FIGS. 3 and 4, wherein all parts similar to those hereinbefore described with reference to the embodiment of the invention illustrated in FIGS. 1 and 2 are designated by the reference character for their hereinbefore described similar part followed by the sufiix a, illustrate a mufiler 20a which is another embodiment of the present invention. The muffler 2011, as will be apparent from the following description, is different from the hereinbefore described rnuffler 2t} primarily in that the former is constructed such that the volume of the recess 76a is readily adjustable by the operator of the pneumatic tool 10.

More specifically, an opening 88 is formed through the thickness of the second plate 60a opposite the inlet opening 74a in the first plate 5811. A plug member 90, preferably of greater thickness than the second plate 60a, is disposed within the opening 88 for preventing exhaust air from flowing through the opening 88. The plug member 96 includes a circumferential thread 92 adapted to mesh with a thread 94 formed on the walls of the opening 88 and is retained within the latter through the meshing engagement of the threads 92, 94. An annular locking ring 96, which includes a threaded bore 88 receiving the plug member 90 in meshing engagement, is located adjacent the side face a for preventing accidental adjustment of the plug member 90.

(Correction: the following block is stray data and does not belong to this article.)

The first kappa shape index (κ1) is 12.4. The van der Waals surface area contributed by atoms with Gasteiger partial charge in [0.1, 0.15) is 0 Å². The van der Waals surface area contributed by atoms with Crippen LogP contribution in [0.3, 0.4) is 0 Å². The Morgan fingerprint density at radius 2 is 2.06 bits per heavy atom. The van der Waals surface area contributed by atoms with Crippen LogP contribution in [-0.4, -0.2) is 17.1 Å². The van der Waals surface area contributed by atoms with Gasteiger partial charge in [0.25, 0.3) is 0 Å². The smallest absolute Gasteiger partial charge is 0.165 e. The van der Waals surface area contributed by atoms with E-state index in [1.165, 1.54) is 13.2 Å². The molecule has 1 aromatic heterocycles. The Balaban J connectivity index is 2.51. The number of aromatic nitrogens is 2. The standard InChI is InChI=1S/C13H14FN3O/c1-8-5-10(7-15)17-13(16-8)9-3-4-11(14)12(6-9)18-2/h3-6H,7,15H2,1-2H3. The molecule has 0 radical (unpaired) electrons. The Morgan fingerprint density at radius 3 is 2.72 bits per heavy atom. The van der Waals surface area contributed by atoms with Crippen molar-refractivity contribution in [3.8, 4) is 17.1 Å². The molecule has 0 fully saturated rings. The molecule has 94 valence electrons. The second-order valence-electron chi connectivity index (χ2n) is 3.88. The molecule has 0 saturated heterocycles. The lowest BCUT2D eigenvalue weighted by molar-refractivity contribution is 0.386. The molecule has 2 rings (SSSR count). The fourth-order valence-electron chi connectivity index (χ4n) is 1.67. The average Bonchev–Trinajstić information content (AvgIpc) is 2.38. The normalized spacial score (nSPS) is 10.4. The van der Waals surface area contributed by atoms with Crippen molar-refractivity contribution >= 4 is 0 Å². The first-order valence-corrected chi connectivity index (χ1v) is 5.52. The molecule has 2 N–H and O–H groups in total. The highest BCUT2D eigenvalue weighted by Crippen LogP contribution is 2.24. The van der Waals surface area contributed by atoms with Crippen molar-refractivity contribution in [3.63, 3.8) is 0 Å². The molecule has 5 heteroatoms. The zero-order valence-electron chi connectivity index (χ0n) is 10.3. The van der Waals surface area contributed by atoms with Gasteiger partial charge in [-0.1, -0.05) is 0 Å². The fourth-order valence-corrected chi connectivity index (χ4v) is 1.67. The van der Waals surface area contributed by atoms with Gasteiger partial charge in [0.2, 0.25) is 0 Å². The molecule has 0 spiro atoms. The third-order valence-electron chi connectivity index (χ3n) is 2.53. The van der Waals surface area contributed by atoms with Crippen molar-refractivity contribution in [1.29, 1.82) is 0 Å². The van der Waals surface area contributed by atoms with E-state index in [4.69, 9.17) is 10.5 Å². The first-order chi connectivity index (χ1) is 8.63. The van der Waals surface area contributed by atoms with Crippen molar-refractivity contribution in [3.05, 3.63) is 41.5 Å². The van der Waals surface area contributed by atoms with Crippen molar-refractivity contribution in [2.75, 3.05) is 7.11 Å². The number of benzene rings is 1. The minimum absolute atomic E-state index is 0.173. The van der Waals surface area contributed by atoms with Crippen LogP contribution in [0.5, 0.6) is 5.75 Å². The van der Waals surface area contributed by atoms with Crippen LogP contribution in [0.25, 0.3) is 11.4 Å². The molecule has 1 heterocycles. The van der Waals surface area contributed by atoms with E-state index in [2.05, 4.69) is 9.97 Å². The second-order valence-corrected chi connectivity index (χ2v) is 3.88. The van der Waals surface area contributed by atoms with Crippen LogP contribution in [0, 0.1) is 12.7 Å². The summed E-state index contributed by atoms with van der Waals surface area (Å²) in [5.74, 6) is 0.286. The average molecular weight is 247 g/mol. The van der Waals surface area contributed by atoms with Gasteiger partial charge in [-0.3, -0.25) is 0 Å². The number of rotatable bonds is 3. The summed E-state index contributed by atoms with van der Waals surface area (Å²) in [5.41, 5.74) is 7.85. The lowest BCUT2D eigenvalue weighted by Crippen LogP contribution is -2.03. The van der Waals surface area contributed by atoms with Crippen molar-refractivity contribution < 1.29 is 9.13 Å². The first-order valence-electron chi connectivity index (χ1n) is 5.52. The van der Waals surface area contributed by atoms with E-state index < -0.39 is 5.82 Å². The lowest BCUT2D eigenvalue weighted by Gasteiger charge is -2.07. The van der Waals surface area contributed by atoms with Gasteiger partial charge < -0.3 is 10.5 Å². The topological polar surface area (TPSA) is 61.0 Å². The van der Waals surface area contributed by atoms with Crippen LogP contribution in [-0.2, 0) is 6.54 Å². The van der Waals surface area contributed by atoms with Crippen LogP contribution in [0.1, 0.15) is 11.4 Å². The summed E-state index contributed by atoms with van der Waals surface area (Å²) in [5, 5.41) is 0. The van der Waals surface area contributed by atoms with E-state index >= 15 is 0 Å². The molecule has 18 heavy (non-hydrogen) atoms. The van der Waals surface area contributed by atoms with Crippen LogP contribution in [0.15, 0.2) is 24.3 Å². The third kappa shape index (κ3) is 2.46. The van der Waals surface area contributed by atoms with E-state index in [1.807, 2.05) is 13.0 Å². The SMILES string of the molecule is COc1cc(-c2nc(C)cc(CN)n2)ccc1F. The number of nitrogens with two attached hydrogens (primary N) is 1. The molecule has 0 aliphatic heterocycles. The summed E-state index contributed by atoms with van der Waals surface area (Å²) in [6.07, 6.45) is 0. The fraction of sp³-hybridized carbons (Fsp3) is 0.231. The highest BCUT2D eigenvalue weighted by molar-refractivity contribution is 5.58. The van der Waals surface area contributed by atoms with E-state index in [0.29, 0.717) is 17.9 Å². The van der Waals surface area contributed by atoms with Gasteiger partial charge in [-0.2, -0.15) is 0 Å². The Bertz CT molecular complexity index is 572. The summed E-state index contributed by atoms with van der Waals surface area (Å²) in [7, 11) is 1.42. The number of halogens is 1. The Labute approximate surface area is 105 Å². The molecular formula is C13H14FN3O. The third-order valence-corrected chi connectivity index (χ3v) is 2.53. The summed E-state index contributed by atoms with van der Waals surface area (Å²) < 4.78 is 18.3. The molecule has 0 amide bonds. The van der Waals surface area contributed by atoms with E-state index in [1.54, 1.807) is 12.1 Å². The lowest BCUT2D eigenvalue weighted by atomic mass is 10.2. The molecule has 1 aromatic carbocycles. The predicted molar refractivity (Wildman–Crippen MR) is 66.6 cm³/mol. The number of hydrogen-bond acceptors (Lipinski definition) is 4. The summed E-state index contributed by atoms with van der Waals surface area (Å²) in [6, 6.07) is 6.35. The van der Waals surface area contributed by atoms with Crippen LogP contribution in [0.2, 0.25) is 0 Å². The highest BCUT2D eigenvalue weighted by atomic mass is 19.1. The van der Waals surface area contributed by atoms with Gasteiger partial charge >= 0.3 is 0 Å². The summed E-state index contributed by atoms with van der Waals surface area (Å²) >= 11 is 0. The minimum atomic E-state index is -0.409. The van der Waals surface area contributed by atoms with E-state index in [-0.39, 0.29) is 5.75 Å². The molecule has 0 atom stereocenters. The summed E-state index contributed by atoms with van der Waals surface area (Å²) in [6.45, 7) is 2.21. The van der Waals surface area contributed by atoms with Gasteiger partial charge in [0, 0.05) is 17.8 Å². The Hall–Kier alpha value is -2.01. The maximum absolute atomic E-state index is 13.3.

As illustrated in FIGS. 3 and 4, the recess 76a is defined by the walls 102 of the opening 88 and the end face N4 of the plug member 90. Thus, to adjust the volume of the recess 76a, the operator of the pneumatic tool 10 need merely adjust the position of the plug member in the opening 88. As a result, the volume of the recess 76a may be adjusted to ensure that optimum noise reduction and back pressure is maintained throughout the operation of the muffler 28a and regardless of the quantity and pressure of the exhaust air flowing through the inlet opening 74a. The coil springs 84a, as will be understood, may be eliminated in those applications of the muffler 20a where the latter is inverted such that the second plate 60a is drawn towards the first plate 58a by gravity.

The operation of the mufller 20a illustrated in FIGS. 3 and 4 is believed to be apparent from the foregoing description taken in combination with the flow of exhaust air shown schematically by the arrows illustrated in FIG. 4.